peeks at the world through my lens

Greek Temple of Hera in Selinunte, Sicily.

Greek Temple Selinunte Sicily Italy Greek Temple Selinunte Sicily Italy

Greek Temple Selinunte Sicily Italy

3 images from Selinunte, Sicily (Motherland Tour Stop 3)

The ruins of Selinunte are some of the most impressive of the ancient Greeks. Selinunte was once one of the richest and most powerful cities in the world. Established  in 628 BC, it was the most westerly of the Greek colonies, and grew to approximately 100,000 inhabitants. It was sacked and destroyed in 409 BC by Hannibal and the Carthaginians, and lay in ruin until excavations began in 1823.

Unlike the majority of Greek and Roman ruins in other countries, the Selinunte ruins are wide open to the public, allowing you to stroll in the temples and climb on rubble, which makes for a much more engaging experience, especially for the children. Views from the ruins over the Sea are spectacular, and this area is well worth the day trip. I don’t, however, recommend staying overnight in the nearby village as it has no appeal and is fairly run down and depressing.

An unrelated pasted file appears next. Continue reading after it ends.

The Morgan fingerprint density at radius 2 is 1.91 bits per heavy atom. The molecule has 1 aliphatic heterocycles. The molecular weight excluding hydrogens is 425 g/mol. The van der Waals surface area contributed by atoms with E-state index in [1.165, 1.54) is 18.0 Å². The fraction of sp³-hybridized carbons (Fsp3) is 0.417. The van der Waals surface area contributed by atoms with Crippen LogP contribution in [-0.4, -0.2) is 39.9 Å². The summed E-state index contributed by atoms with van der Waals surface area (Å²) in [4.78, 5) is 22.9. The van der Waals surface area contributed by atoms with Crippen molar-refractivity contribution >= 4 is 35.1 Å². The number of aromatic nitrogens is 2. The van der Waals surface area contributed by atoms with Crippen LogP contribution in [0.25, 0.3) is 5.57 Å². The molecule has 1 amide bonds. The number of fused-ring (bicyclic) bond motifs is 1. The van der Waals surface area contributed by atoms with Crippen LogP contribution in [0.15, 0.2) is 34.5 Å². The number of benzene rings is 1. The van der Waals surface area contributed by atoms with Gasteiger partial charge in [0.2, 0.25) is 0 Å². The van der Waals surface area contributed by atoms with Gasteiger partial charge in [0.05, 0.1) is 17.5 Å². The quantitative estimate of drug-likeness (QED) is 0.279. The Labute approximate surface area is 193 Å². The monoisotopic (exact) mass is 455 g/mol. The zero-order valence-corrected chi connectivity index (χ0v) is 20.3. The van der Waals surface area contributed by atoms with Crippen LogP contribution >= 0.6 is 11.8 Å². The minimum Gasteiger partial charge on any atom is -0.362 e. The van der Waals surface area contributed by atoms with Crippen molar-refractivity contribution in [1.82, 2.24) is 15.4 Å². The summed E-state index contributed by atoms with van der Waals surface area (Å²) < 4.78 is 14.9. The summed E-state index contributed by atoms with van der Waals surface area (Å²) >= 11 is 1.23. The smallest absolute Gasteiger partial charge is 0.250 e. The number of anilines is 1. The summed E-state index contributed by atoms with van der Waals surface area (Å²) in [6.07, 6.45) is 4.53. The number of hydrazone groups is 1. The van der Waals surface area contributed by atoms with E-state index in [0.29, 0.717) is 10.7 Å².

Images were created from 3 handheld shots bracketed at 2 stops and combined with Photomatix. Please excuse the rain on the lens, it was terrible weather and my trusty camera assistant was off playing in the rubble.

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6 responses

  1. Very nice HDRs and some glamour glow? 😉 I like your work!

    November 15, 2013 at 12:49 pm

  2. Thanks for this post. I am learning more about the Greek presence in what is now Italy. Eventually I will add it to my site, http://www.Visit-Ancient-Greece.com

    November 17, 2013 at 12:11 pm

    • Thanks Michael! This was really a fabulous place to visit. You should try to get to Sicily sometime.

      November 17, 2013 at 2:39 pm

  3. photoitaly

    Nice pictures! Next time you are in Sicliy, don’t forget to go to Segesta, the historical rival of Selinunte, the temple and the theatre are still there, in the middle of the sicilian countryside …the view leave you breathless!

    January 30, 2014 at 11:09 am

    • Thank so much! So little time, and so much to see! We will get back one day.

      January 30, 2014 at 8:03 pm

  4. It’s most impressive how these structures still stand after all of this time. It might take an earthquake or deliberate human interference to bring them down. Hopefully, no one will be in perill if that happens.

    August 3, 2014 at 8:53 pm

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